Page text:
8. Nail polish or lip gloss goes over real well with any girl. Opi is my go to brand, but we have also used Bon Bons and Tweets. For little ones you will want to go the non-toxic route. For those you can use Hopscotch Kids, Piggy Paint, Play Laugh Love, or Crayola mini which comes 8 in a set.
9. Washi tape is all the rage right now. Even I am obsessed with the stuff. It comes in various colors, sizes, themes for you to decorate just about anything. If you have a Monster High fan you can get a set of 30 decorative tapes they call tapefetti for only about $13. They come in their own mini holders. Aren't they totes adorbs?
10. Ribbon bookmarks. If you have a child who loves to read, I recommend making or purchasing a few of these to put in their eggs. (I apologize for the photo quality, these were hastily taken with my phone.)
11. Confetti! Simple and easy to make. I just punched out a bunch of various shapes such as hearts, circles, stars, etc. from colored paper and filled a bunch of eggs with it. My kids had so much fun opening each egg, wondering if would be a small toy or full of confetti.

12. A pair of Earbuds would be great too. Not just for everyday use but for your little athlete as well. Yurbuds are my go to brand.

13. Shoelaces. My son goes through shoelaces like crazy. I don't know what he does but he manages to tear them to shreds on a regular basis. If your kid is like mine this may be a good choice. You can get all kinds of shoelaces, such as: camoflauge, glow in the dark, Pete the Cat, or to show support for your favorite cause. Buy one in every color in you want. They can change to match their mood, clothes, or shoes.
14. Stamps. For those crafty kids, getting stamps will make them smile. You can choose between the foam version, the wooden block, or the clear acrylic. A good place to start would be Michaels or AC Moore. They usually have some kid themed ones in their clearance section.
15. Lastly, we have infinity scarves. These are also all the rage right now, especially with teens. You can make one by cutting up an old t-shirt or just buy one at the store, scrunch it up, and shove it in the egg.

As for filling up my kids baskets, I like to give them one kinda big gift each year. This year Mason will be getting a joke book for kids and Sophie will get a new pair of headphones. If you would like to go this route as well, I recommend thinking of things your kids like to do the most. A new Skylanders character would be great for your video game enthusiast. To go along with the bookmark for your book worm or emerging reader, give them a book in their favorite series or one you think they might enjoy. A new purse or a rainbow loom would be good choices for girls. I would even consider a DVD of their latest movie obsession or TV show.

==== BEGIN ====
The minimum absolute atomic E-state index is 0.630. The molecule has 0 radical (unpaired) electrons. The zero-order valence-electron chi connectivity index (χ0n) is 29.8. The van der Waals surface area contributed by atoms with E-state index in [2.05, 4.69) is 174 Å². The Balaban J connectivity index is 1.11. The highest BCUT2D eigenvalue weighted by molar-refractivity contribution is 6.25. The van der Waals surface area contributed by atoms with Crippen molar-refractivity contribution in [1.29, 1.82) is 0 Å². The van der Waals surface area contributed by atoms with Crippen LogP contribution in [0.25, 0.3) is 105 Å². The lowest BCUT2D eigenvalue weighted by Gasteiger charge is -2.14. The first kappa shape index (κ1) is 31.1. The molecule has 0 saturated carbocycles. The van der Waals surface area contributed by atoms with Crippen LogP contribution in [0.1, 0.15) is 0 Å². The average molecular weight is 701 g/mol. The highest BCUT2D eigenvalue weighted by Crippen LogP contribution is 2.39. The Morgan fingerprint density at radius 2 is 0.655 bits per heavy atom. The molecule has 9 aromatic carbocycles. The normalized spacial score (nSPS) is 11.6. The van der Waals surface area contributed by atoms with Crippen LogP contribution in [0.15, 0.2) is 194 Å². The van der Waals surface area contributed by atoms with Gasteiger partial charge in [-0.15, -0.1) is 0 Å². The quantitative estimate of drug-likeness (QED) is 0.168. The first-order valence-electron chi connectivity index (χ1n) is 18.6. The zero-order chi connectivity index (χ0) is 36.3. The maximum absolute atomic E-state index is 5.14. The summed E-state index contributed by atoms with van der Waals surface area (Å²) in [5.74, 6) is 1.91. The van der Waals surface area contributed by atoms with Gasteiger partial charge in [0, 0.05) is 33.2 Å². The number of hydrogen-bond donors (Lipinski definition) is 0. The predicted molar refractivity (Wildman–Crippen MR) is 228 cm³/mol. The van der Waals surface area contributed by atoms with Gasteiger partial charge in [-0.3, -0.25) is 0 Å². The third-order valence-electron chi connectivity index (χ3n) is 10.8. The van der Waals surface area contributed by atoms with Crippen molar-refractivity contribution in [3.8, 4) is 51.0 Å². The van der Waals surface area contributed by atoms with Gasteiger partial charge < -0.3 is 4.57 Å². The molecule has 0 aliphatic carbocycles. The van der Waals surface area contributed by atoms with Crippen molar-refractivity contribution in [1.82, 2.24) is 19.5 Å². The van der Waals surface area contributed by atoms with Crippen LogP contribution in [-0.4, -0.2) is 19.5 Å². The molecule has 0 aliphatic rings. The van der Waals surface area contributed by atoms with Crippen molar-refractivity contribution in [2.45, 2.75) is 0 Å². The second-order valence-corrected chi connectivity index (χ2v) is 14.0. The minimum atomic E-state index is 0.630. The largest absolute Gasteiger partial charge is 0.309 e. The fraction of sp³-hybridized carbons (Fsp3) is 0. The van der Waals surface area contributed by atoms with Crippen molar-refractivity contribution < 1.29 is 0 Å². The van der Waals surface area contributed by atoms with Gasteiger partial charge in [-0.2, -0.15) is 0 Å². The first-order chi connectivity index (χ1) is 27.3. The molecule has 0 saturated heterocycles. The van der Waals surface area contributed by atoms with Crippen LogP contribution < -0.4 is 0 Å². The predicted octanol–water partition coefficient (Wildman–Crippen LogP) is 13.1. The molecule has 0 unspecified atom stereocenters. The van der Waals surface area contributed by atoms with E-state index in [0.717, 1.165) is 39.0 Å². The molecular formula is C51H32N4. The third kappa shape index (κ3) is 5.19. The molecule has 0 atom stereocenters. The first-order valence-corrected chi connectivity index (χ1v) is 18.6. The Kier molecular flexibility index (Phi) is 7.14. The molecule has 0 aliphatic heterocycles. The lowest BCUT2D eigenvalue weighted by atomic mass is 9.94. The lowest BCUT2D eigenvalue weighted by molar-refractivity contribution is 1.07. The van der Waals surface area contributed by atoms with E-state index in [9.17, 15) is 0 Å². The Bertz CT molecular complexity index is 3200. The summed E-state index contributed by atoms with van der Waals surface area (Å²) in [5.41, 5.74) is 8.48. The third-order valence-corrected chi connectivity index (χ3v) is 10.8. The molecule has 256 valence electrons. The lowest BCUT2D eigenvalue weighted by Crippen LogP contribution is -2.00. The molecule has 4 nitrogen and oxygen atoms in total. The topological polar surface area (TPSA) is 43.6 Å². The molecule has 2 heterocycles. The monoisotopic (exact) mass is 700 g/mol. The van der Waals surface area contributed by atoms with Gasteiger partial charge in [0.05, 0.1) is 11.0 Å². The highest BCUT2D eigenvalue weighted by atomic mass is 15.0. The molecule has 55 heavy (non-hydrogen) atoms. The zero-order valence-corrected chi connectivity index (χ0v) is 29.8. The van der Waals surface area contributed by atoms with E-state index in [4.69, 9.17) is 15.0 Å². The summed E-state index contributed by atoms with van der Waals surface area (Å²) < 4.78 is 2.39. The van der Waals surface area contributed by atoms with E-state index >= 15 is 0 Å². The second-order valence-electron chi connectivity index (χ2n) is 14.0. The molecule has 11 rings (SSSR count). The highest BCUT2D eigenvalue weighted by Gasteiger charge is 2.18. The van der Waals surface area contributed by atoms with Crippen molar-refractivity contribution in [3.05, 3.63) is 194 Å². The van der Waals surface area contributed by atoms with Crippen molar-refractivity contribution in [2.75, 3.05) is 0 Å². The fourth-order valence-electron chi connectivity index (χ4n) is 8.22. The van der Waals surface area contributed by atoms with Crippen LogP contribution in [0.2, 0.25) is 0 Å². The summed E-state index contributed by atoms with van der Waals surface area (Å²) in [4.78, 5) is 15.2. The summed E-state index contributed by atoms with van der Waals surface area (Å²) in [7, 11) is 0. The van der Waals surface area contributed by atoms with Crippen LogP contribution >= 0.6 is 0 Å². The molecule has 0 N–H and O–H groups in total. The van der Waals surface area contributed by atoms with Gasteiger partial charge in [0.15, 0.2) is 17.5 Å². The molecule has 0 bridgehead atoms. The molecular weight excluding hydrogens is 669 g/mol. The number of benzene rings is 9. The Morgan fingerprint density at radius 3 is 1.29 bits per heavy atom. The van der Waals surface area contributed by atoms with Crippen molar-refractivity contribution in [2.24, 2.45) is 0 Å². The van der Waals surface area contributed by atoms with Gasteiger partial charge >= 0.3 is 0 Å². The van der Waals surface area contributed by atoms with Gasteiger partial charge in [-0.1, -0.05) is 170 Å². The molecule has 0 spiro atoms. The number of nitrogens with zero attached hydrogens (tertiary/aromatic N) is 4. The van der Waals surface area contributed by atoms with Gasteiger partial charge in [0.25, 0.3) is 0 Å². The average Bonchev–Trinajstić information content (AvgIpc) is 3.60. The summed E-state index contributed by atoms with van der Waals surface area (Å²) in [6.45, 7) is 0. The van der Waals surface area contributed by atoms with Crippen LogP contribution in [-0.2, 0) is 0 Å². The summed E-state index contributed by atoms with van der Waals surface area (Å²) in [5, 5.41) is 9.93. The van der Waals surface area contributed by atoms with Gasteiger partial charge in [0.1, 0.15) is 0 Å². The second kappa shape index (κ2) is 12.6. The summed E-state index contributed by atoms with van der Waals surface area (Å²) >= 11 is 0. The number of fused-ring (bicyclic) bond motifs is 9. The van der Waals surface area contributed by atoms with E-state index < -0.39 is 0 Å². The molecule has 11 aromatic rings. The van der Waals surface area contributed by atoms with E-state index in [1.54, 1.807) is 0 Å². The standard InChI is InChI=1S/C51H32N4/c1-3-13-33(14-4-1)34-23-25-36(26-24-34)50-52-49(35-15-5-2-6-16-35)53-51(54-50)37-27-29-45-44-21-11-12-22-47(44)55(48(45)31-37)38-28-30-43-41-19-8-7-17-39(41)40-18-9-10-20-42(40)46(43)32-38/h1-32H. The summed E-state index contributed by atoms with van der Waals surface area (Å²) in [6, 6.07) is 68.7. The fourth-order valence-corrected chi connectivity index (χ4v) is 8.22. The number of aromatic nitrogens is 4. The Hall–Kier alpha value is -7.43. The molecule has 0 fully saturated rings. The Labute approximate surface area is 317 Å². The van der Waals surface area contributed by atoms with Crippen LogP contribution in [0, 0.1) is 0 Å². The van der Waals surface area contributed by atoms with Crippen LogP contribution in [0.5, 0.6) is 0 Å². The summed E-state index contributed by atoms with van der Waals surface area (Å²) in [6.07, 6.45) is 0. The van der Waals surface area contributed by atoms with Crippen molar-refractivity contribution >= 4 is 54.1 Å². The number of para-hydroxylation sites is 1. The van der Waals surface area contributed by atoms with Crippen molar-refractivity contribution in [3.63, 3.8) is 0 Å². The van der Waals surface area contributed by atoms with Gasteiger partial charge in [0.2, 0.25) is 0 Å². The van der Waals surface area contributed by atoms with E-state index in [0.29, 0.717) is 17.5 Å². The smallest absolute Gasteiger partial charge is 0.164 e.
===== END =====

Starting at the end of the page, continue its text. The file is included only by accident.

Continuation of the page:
Included in the basket along with these big ticket items I like to sprinkle in a few smaller ones, maybe some educational and maybe something personal. These items could be any of the following that are just as fabulous as any chocolate bunny, and last a lot longer.

I like to make my kids personal certificates for things. For example, I made a certificate for my son that entailed him to 3 hours of uninterrupted Wizard 101 playtime with me. He loved it! You could make ones for the following:  staying up 20 minutes passed bedtime, kids choice for dinner,  get out of chores for a day, one download from iTunes or Google Play store for an app they want but limit the dollar amount, a day out with mom/dad doing whatever they want, dessert or candy pass, extra time on tablet/computer/video game play, movie night, trip to the dollar store, bake cookies/cupcakes or make homemade ice cream and the enjoy a sampling, etc. You can get real creative with these.

My kids love to help me bake in the kitchen. If you have a fellow baker you can purchase some baking tools designed just for kids. Curious Chef is a brand I see all the time at our local Wegmans, or you can just mix and match on your own and make it a "theme" basket. In it I would include an apron, mixing and measuring spoons, spatulas and whisks, cupcake liners, sprinkles, a box of safe mix or a recipe card, and oven mits. Place into a pastel colored mixing bowl and be sure to fill with Easter grass to make it complete.

Those EOS lip balms are already shaped like eggs so they are perfect for Easter. Hint: they even sell mini ones that you could use to fill the eggs as well. If your kids love little stuffed animals like mine, those TY Beanie Boos are super cute. Last year I got Sophie Carrots the Bunny and Mason Spells the Snowy Owl.

If you have an artist or crafter, I recommend getting them a set of watercolors with a pad of watercolor paper, or a coloring book with a pack of crayons. You could also include the egg-shaped sidewalk chalk and some Mandela stencils. A journal or notebook would be ideal for the budding writer or even those just learning to spell. If you have a teen scrapbooker, I recommend a Smashbook for them to collect memorabilia, stories, and whatever they want from their school year or summer vacation.

For some family fun, you can include card games like Slamwich, Go Fish, or Uno. Other games such as Jenga, Boggle, or Spot It are also good choices and still small enough to fit into the basket. Anything that encourages family togetherness is top notch in my opinion and this is a good way to increase your inventory for family game night.

I hope these ideas gave you some starting off points while at the same time proving that you don't need to stuff your kids full of candy and junk to have a happy, fun, and memorable Easter.

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1 comment: